Court rules Tongaat, Gledhow must pay R1.5bn in sugar industry agreement fees

Sugarcane fields

Photo by SASA

5th December 2023

By: Schalk Burger

Creamer Media Senior Deputy Editor


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Durban High Court judge Rashid Vahed on December 4 ruled that the Sugar Industry Agreement creates statutory, not contractual, obligations that are not overridden by the business rescue process under the Companies Act.

Vahed was hearing sugar miller Tongaat Hulett's application to suspend its payment obligations arising out of the Sugar Industry Agreement.

This means the business rescue practitioners (BRPs) at Tongaat Hulett and Gledhow cannot suspend the obligation to pay more than R1.5-billion that was owing to the South African Sugar Association (SASA) at the end of March, and which was not paid at the time owing to the BRPs' contention that the business rescue process took precedence over industry arrangements, says industry organisation South African Cane Growers Association (SA Canegrowers) chairperson Andrew Russell.

The purpose of the Sugar Industry Agreement is to ensure that all parties, namely growers, millers and refiners, benefit from an equitable division of the proceeds of the local market and are insulated against the risk of the export market.

The judgment holds that the obligations under the Sugar Industry Agreement are "simply the cost of doing business" and, therefore, not subject to the moratorium on the rights of claimants applicable to business rescue proceedings under the Companies Act.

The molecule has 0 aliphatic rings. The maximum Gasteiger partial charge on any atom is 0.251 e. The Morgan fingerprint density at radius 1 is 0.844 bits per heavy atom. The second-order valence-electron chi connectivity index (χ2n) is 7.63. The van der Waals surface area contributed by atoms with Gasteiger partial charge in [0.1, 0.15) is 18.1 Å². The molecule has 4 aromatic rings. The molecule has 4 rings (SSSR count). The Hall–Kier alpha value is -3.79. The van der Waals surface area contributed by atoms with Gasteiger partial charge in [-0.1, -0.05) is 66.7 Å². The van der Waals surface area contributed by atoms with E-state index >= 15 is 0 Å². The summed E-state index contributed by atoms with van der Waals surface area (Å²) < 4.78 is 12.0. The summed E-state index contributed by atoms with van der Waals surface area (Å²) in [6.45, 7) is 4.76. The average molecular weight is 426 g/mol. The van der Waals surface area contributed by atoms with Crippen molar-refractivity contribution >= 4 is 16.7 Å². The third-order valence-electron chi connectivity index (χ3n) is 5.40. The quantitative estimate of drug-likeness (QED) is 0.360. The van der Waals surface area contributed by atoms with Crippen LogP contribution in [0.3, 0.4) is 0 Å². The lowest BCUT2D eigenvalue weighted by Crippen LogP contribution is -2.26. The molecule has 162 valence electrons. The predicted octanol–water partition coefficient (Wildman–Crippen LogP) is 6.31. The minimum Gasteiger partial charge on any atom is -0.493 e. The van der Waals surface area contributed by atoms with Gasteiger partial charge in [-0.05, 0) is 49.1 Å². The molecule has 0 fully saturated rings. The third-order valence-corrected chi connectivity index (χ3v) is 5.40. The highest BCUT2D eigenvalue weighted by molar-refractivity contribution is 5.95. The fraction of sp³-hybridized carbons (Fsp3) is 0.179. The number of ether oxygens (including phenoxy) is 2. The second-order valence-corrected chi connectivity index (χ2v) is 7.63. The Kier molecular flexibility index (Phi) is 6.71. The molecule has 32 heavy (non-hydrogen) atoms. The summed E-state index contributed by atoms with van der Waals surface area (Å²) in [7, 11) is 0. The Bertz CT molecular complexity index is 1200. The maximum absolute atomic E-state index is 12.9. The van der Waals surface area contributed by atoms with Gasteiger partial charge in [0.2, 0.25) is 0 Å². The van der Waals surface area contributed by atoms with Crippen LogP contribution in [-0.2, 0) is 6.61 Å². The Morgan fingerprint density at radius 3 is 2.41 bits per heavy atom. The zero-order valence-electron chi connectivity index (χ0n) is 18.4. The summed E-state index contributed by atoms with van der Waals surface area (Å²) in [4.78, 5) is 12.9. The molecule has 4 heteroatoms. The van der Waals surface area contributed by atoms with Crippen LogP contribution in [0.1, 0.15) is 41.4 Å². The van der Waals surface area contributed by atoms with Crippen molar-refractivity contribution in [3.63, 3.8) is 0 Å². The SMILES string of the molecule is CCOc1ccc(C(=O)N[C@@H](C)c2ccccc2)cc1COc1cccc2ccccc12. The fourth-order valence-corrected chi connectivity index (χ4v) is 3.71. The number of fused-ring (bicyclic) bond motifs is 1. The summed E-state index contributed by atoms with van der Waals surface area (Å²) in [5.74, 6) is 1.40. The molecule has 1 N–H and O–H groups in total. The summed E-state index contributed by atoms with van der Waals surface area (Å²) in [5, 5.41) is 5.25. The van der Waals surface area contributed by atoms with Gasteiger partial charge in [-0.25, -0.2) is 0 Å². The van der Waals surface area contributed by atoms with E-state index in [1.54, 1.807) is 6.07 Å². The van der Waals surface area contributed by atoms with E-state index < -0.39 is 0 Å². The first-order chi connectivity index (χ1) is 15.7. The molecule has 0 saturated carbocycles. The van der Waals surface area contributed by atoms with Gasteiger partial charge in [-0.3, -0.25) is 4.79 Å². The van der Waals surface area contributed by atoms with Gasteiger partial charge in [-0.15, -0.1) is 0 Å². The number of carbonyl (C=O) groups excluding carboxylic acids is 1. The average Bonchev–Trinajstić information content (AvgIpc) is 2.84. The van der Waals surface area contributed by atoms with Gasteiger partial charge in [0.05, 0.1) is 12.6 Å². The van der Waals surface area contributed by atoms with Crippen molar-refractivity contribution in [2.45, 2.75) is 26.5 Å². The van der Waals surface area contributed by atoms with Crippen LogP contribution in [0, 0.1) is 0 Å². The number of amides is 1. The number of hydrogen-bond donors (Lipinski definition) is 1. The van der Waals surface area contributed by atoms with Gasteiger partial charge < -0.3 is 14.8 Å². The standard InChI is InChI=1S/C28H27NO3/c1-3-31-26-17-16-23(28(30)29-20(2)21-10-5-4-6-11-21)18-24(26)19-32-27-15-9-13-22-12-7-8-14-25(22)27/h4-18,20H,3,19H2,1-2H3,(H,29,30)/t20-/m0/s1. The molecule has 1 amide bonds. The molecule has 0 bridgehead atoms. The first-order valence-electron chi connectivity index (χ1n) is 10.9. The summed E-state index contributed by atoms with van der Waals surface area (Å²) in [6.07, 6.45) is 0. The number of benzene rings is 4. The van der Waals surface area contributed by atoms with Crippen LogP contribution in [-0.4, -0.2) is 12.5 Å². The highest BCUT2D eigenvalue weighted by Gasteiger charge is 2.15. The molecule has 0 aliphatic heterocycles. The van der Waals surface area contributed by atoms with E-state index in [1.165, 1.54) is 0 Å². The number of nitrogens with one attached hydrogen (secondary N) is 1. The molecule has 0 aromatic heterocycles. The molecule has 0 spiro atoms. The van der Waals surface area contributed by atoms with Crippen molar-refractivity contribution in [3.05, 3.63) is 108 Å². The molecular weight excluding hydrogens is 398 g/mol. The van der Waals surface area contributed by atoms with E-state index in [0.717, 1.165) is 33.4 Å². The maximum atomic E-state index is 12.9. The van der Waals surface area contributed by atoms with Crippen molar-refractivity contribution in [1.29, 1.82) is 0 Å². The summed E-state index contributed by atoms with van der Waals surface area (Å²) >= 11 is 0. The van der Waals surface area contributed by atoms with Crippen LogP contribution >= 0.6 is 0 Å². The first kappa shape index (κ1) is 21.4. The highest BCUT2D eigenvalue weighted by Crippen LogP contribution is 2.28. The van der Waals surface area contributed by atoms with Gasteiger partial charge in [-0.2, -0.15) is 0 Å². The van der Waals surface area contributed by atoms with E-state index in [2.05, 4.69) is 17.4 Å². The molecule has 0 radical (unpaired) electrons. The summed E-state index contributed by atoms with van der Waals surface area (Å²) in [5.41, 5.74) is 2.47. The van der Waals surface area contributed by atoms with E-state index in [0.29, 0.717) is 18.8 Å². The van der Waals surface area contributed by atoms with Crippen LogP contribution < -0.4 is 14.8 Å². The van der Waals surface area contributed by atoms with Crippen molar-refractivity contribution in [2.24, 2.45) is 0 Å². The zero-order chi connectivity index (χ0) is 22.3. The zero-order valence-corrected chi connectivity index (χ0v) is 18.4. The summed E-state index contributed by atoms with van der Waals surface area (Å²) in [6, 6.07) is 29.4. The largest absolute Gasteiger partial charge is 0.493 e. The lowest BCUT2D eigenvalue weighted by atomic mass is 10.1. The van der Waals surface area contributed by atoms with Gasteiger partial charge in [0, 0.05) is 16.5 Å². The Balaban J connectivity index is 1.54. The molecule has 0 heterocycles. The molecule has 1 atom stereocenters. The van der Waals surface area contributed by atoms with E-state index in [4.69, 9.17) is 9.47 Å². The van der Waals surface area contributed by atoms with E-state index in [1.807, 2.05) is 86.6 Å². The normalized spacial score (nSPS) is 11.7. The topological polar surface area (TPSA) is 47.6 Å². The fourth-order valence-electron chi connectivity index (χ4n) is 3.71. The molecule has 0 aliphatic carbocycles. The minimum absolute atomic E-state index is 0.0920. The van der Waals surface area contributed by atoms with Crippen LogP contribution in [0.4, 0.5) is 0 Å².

"The substantive basis for the dismissal of the application is a welcome outcome for the ongoing sustainability of the sugar industry. This judgment brings the industry one step closer to a resolution of this critical industry matter. It does not, however, put the matter to bed.

"SA Canegrowers will monitor the situation in the coming days to determine whether the BRPs elect to appeal the judgment, and how they address this matter in light of the publication of the proposed business rescue plans last week, which do not include provisions to pay the more than R1.5-billion that was owing to SASA," says Russell.

"It is our hope that the plans will be revised to accommodate the payment of the industry obligations upheld by the High Court. Failure to do so will needlessly prolong what has already been a protracted and costly process for the entire industry and will continue to put thousands of livelihoods at risk."

SA Canegrowers will continue to study the full implications of the judgment and to engage industry partners to find a mutually beneficial resolution to this matter in order to maintain the sustainability of the industry and protect the one-million livelihoods it provides, he adds.

Edited by Chanel de Bruyn
Creamer Media Senior Deputy Editor Online




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